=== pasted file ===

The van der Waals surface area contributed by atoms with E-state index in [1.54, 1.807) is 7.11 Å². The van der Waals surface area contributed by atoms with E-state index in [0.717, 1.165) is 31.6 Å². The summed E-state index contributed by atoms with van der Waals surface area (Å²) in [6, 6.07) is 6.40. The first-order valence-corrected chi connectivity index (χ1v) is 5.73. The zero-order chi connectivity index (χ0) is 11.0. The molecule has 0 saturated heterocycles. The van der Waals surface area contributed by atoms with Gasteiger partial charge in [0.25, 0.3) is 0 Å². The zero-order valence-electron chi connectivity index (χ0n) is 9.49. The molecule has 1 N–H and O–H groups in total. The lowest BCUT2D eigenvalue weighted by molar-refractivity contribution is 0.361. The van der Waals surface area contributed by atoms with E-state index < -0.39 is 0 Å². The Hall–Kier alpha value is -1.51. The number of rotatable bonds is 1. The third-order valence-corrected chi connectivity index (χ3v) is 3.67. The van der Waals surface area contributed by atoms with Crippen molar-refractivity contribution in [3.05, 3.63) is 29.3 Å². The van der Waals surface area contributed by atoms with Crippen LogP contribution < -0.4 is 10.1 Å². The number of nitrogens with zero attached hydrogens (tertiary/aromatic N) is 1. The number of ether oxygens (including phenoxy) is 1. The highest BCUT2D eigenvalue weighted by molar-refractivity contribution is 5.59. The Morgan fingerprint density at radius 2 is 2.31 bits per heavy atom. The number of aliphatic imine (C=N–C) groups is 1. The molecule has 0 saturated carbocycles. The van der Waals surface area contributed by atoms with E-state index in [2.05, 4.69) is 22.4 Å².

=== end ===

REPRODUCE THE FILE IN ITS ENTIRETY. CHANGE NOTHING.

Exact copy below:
The van der Waals surface area contributed by atoms with E-state index in [1.54, 1.807) is 7.11 Å². The van der Waals surface area contributed by atoms with E-state index in [0.717, 1.165) is 31.6 Å². The summed E-state index contributed by atoms with van der Waals surface area (Å²) in [6, 6.07) is 6.40. The first-order valence-corrected chi connectivity index (χ1v) is 5.73. The zero-order chi connectivity index (χ0) is 11.0. The molecule has 0 saturated heterocycles. The van der Waals surface area contributed by atoms with Gasteiger partial charge in [0.25, 0.3) is 0 Å². The zero-order valence-electron chi connectivity index (χ0n) is 9.49. The molecule has 1 N–H and O–H groups in total. The lowest BCUT2D eigenvalue weighted by molar-refractivity contribution is 0.361. The van der Waals surface area contributed by atoms with E-state index < -0.39 is 0 Å². The Hall–Kier alpha value is -1.51. The number of rotatable bonds is 1. The third-order valence-corrected chi connectivity index (χ3v) is 3.67. The van der Waals surface area contributed by atoms with Crippen molar-refractivity contribution in [3.05, 3.63) is 29.3 Å². The van der Waals surface area contributed by atoms with Crippen LogP contribution < -0.4 is 10.1 Å². The number of nitrogens with zero attached hydrogens (tertiary/aromatic N) is 1. The number of ether oxygens (including phenoxy) is 1. The highest BCUT2D eigenvalue weighted by molar-refractivity contribution is 5.59. The Morgan fingerprint density at radius 2 is 2.31 bits per heavy atom. The number of aliphatic imine (C=N–C) groups is 1. The molecule has 0 saturated carbocycles. The van der Waals surface area contributed by atoms with E-state index in [2.05, 4.69) is 22.4 Å².